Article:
Some of these diets are fine no matter the health status of the pet that eats it. Others, however, could cause problems. For example, diets for kidney failure have significantly low protein levels. This is necessary to help progression of kidney disease, but it's low enough that we wouldn't want a health pet eating it. We don't want a client picking up a food for urinary issues because their dog is peeing a lot, when in reality that dog has diabetes and should be on a much different diet. Clients also aren't sure exactly which food they need or even have purchased in the past, so we don't want them to be able to just pick up any food and make their own judgment.
Using the wrong therapeutic diets can indeed lead to health consequences because of how highly specialized they are. By requiring authorization from a vet both the doctor and the food manufacturer take steps to ensure that the correct food is being given to the right patient and we're not doing any harm to pets. If someone wants to buy a therapeutic diet from my clinic we don't require that we have seen them, but we do require a written or oral confirmation from their vet as to which food is being used.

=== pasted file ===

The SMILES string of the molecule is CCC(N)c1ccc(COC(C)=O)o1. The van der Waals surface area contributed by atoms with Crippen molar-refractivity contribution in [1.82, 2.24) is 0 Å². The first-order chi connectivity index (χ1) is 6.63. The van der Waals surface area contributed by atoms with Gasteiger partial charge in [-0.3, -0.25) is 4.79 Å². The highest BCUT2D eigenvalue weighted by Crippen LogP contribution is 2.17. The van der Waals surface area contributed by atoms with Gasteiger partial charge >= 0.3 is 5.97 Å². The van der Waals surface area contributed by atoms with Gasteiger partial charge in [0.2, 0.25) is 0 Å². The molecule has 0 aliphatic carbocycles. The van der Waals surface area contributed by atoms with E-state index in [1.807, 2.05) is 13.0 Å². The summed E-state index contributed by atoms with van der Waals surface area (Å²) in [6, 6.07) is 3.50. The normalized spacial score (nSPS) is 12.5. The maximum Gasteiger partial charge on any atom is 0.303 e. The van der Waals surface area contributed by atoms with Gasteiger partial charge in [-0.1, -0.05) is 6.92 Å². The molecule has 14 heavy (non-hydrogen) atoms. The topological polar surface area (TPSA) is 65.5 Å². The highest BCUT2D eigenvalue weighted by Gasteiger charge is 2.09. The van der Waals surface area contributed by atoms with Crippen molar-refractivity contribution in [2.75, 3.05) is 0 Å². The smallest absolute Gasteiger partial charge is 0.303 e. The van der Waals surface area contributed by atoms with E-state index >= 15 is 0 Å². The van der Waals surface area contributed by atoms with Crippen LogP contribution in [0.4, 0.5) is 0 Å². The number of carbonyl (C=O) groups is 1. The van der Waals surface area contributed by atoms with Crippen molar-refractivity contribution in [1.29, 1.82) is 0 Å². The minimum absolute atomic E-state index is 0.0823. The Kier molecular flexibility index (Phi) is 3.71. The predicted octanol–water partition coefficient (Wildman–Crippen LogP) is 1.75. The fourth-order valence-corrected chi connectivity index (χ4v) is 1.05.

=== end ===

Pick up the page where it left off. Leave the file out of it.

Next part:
Recently the FDA has been paying more attention to these foods, since they actually are recommended and used for the treatment of diseases. Anything with that definition must be regulated by the government, and foods currently aren't. This is leading to discussions as to whether or not the FDA may actually start doing tests and requiring that foods follow the same laws and rules as antibiotics, antidepressants, and other medications. If so, expect the cost of food to go up because compliance on these issues is very expensive for the manufacturer.
This increased government scrutiny has already resulted in some changes by the food companies. For example, Royal Canin makes a diet for food allergies that breaks down the proteins into single amino acids, putting their size below the threshold that would trigger an allergy. It used to be named Hypoallergenic, but that name implies a specific claim about the function of the food in relation to a disease. Because that treatment claim would classify it as a medication and the Royal Canin wanted to avoid trouble with the FDA, they changed the name to Ultamino. Same product and no change in the ingredients, but an important change to comply with prescription laws and regulations. Several other foods have had name changes for similar reasons.
When your vet talks about a "prescription" food, realize that they are using the word loosely and probably incorrectly. Heck, I've been doing it for 30 years, so I still fall into that habit even though I know better. If you walk into a store or vet clinic and they don't know you, understand that they may not sell you the food, but not because of the law. In fact, if they say that it is illegal for them to sell it to you they are absolutely wrong since it doesn't fall under prescription drug laws. But there are darn good reasons for them not to sell it to you if they don't know the specifics of your pet's case.
Hopefully this makes sense, as it's a somewhat complex issue.